Early on Monday 6th September, I set off from Ormskirk with Mike stocker and June, in the hope that this rare flycatcher would hang around for us to see. News came through around 8am confirming that there was no sign of the flycatcher and that it had moved on somewhere else, as per usual. We later found out that the bird was present that morning but was only showing on and off for a few lucky individuals but then dissapeared around 10am. Never mind...
Brown flycatcher are generally regarded as 2 day birds, so it had most probably come in on the saturday, rested up, stuffed as much food in as possible and moved off.
We never even got to Flamborough head so we headed to check a site where an Ortolan bunting had been present for the past few days, that too appeared to have moved off in the strong winds so we headed for spurn point in the hope that we would bag something there.
Arriving around 11am, a quick peek in the hide around the canal area revealed a Golden plover that was showing ridiculously well, an opportunity not to be missed!
Throughout the day, the east-south-east winds continued to blow, forcing even more migrants to arrive at spurn. A walk around the warren and a few hours down at the point produced impressive numbers of Pied flycatcher, Redstart, Spotted flycatcher, Wheatear, Whinchat, Yellow wagtail and a skulky Garden warbler. Despite a failed attempt for yet another Barred warbler, all was not lost.
A walk along Beacon lane revealed much of the same migrants but in good numbers. The whole of East yorkshire was forecasted with extremely strong easterly winds and as you can imagine, more or less every bird had it's head down and out of the wind. However, a secluded garden down beacon lane harboured several Spotted flycatcher and a ringed Juvenile Blackbird, but despite my best efforts to get a digiscoped shot of the bird's leg, the bird flew off and out of sight.
We also managed an hours seawatching in the early afternoon, but the best we could manage were 2 Dark-phase Arctic skuas. Alex jones and Mike duckham were also at spurn the same day and we managed to catch up with them briefly looking for the Barred warbler down at the point. They had much better luck in the line of seawatching in the late afternnon passage period. resulting in 30 Arctic skuas, 3 Great skua, 1 Pomarine skua and 1 Sooty shearwater.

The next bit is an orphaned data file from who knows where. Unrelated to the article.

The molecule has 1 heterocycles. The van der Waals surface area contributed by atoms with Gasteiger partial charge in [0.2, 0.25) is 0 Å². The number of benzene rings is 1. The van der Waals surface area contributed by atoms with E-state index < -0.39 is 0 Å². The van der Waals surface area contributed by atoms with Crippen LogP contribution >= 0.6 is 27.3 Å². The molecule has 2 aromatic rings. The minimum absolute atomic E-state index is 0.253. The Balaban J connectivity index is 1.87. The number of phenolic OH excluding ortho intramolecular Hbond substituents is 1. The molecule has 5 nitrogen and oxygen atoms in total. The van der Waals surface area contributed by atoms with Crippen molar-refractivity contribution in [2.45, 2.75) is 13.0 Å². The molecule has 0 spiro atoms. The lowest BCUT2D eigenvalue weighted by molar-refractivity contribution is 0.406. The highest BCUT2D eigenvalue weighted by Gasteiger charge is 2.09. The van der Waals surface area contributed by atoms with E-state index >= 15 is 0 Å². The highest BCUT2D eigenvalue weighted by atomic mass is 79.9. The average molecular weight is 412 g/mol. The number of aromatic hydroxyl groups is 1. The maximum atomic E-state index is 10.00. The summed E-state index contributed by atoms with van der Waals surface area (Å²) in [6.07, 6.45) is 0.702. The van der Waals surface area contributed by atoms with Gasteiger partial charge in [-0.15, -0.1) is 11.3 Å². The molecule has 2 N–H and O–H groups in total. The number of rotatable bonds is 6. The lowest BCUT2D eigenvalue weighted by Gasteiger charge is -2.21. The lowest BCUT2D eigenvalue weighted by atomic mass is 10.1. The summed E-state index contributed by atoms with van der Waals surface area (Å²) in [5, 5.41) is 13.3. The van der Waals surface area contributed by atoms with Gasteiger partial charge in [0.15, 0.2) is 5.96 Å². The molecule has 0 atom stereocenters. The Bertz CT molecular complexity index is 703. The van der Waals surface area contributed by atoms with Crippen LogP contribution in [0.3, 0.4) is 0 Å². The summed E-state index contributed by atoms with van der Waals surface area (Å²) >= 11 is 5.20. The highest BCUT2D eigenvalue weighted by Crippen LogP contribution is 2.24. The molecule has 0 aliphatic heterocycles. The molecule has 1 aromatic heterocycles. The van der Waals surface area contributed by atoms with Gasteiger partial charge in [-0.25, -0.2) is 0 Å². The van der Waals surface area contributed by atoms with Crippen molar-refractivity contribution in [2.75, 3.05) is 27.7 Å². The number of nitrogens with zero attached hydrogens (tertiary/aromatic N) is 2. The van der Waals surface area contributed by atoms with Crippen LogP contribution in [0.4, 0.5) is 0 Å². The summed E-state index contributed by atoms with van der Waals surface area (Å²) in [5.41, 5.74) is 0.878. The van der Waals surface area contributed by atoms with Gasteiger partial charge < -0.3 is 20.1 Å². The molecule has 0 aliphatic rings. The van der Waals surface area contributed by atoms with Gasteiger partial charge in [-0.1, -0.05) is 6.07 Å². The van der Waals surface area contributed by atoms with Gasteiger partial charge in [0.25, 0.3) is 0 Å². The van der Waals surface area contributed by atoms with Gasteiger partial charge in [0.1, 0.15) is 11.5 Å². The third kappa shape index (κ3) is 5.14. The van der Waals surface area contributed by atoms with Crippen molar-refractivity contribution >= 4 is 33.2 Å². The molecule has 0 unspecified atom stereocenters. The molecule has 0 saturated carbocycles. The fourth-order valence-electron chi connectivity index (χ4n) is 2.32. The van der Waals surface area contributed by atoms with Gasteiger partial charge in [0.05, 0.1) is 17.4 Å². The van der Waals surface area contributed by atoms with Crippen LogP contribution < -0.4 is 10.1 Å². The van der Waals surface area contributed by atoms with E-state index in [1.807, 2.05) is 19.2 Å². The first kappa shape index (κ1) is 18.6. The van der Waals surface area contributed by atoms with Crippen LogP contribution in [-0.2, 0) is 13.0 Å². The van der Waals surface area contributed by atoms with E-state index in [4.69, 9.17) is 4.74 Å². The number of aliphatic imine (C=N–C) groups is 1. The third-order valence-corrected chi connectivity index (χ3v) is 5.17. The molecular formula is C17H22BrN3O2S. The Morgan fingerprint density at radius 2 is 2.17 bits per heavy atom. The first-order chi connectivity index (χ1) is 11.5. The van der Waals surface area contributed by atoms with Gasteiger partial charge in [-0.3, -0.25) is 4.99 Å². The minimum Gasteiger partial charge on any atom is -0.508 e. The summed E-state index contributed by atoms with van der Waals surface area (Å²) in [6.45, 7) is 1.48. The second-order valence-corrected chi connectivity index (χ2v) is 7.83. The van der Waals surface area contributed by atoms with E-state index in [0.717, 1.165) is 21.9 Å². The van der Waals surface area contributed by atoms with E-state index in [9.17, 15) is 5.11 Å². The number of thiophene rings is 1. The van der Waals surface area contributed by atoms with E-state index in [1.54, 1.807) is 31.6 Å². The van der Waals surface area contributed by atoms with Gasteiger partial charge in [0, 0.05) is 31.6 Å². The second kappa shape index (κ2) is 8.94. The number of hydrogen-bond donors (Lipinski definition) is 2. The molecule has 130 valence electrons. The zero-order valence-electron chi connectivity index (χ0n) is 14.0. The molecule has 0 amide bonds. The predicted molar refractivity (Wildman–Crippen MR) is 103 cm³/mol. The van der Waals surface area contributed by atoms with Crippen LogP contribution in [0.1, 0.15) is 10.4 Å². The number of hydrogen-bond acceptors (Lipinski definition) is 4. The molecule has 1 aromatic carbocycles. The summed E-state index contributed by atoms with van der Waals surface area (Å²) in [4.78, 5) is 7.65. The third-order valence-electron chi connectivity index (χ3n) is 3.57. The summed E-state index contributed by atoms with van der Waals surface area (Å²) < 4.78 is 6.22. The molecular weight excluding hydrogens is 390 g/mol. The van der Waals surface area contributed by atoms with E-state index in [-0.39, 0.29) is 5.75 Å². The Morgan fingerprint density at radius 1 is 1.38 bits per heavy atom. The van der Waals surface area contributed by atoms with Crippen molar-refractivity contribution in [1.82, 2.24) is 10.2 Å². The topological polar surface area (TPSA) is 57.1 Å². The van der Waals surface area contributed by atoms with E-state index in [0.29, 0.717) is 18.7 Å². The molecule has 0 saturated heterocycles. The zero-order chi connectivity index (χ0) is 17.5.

Several wind-blown Whinchats took shelter in the small dells and showed pretty well, enabling shots like this to be taken using my Nikon coolpix P5100.
As the day drew nearer to an end, it was time to hit the Crown and Anchor pub in Kilnsea for a pub meal and a pint of guiness. A quick 15 mintue watch in the car-park and surrounding trees revealed there to be many sheltering Spotted and Pied flycatchers plus the odd Redstart.
It wasn't until 7:30pm when all hell broke loose. After finishing our meal, a last minute look in the car-park to see if we could pick anything else up. Mike comes pelting over asking if I needed Wryneck for my british list! The answer was an abrupt yes and why and it turned out that a Wryneck had been mist-netted at the Warren and was due to be released there at 7:50pm. Racing across the car-park, past a few folk having a nice leisurely pint and jumped into the car quite literally, hurtled down to the warren, shortly followed by a juvenile Wryneck!
A truely amazing bird to see. I had dreamed of seeing a Wryneck in Britain, but today the gods redeemed themselves. Not only a brtish lifer, a fantastic yeartick too bringing my total for 2010 to 238, drawing with 2008 total. Apologies for the darkness of the picture but my camera was playing up at the time and it was getting on for 8pm.
Before we could head for home, an unconfirmed report of a Booted warbler down at Riverside hotel just past Kilnsea got the hearts racing again, but after a 20 mintue search in a small ditch where the bird had been seen briefly during the afternoon, it had obviously moved off.
Many thanks to Mike for checking his pager at the time he did and for June for all the driving.